The power of community in a hybrid world: five ways to create connections with value

Kate Wilson
Head of Propositions and Solutions and Senior Client Consultant

Hybrid working is the big debate. From Goldman Sachs to Elon Musk (and many places in between), business leaders line up to tell us that we’re better off in the office. Meanwhile, we sift through research which tells us that hybrid workers are more productive, or perhaps less productive. Fully remote workers are the least happy with their jobs, according to the Telegraph. Hybrid workers are consistently happier than those in the office full-time, according to Newsweek. We need to create a strong workplace culture, but how can we do that when most of our people are at home three days a week?

They’re all asking the wrong questions. 

For me, the real questions are: how do we connect and for what purpose? How can we make sure that when we come together – digitally, in person, whatever – we do so with intention and purpose? What’s important to us, as a business and as a group of people working to bring the best out of ourselves and each other? Once we know that, it’s up to us to create the rules and conditions which bring those to the fore, and help us to ensure that every connection has value.

That may feel daunting. It may even feel as though we’re straying perilously close to an assumption of social openness between people who may have relatively little in common outside of work. Don’t misunderstand me: this is not about everyone suddenly becoming best friends. It’s about making the most of the interactions we have with each other to the connection that we need to be and do our best.  As a leader – there are some relatively simple things you can do to make this happen.

1. Create moments of connection 

Take a little time at the start of a meeting to connect as people. No, this doesn’t mean one of those conversations where we spend 40 minutes talking about our new extension, the football, or our trip to Kerala last month. But do let people “land” in the room. For example ask people to name their emotional “weather” that day, or the thing they did last week that we’re proudest of. It’s a very human, very intentional moment which reminds us that there are more ways to connect than a look at last month’s sales figures. It also helps people land and be present.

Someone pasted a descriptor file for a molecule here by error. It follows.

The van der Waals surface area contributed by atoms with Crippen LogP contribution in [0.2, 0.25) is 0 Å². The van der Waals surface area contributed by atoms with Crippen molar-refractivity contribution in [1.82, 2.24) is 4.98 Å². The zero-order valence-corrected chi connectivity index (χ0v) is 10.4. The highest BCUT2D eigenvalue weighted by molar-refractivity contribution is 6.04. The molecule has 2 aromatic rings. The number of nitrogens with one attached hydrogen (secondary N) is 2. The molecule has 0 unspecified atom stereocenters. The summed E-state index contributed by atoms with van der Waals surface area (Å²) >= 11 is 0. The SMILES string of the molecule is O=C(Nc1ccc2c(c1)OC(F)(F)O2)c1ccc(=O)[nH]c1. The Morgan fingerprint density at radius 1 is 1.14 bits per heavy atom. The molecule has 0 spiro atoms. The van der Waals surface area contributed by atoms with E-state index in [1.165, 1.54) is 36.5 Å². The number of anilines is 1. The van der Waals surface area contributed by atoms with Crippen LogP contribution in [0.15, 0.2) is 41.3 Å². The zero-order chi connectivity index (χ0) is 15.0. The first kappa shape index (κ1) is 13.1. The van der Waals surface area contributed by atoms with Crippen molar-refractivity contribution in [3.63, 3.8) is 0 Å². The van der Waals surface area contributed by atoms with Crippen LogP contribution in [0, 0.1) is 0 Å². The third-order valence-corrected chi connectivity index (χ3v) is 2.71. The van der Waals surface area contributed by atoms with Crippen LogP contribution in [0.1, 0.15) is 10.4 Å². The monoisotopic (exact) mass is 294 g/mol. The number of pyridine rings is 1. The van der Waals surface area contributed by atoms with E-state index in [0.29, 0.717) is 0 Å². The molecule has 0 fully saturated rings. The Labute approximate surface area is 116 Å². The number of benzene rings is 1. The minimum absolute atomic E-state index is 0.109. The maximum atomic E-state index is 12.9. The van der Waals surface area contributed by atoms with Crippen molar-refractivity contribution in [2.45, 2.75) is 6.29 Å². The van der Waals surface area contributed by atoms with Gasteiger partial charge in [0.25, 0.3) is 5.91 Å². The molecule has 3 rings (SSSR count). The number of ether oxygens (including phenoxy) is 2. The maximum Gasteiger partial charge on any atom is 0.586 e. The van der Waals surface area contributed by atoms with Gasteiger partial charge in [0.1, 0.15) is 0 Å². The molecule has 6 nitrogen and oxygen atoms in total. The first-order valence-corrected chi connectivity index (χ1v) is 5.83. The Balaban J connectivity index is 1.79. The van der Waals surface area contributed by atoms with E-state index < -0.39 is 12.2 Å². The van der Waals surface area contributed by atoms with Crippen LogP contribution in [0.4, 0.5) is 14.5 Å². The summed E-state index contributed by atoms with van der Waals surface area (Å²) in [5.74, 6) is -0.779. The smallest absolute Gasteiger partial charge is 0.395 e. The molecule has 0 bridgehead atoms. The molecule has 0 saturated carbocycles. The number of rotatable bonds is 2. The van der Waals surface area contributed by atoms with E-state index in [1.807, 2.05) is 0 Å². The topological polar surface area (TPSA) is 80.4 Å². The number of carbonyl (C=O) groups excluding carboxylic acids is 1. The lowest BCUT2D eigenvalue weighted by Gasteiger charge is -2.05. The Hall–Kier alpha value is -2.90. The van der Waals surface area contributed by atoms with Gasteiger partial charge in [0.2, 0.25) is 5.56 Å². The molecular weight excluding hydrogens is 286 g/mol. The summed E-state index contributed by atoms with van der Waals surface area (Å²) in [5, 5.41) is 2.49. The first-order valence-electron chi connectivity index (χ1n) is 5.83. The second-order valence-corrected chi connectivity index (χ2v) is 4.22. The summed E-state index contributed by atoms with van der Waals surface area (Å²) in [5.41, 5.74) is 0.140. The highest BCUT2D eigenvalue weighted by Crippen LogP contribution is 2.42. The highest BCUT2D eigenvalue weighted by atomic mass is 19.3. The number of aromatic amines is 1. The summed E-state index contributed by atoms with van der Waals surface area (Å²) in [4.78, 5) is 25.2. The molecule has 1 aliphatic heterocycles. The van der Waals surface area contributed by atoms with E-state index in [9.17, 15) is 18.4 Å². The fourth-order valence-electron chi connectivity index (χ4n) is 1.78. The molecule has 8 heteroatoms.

2. Embrace “high support, high challenge” 

Openness and empathy are vital tools for negotiating the complexities of working together.  Even more so when you might have less face to face contact.  If you can honestly say that you’re able to challenge your boss when you don’t agree with their assessment of something, and at the same time be understanding when your direct report needs help and mentoring, you’re operating from a place of psychological safety. And this is, as we’ve known for years, possibly the single biggest predictor of high performance in teams. Don’t leave this one to chance or assumption: everyone needs to be on board, and it’s up to the leader to set the rules of engagement.  We’ve explored what high support and high challenge looks like together, and we check in on how we’re doing as a team and invite feedback.

3. Commit to being in a relationship with each other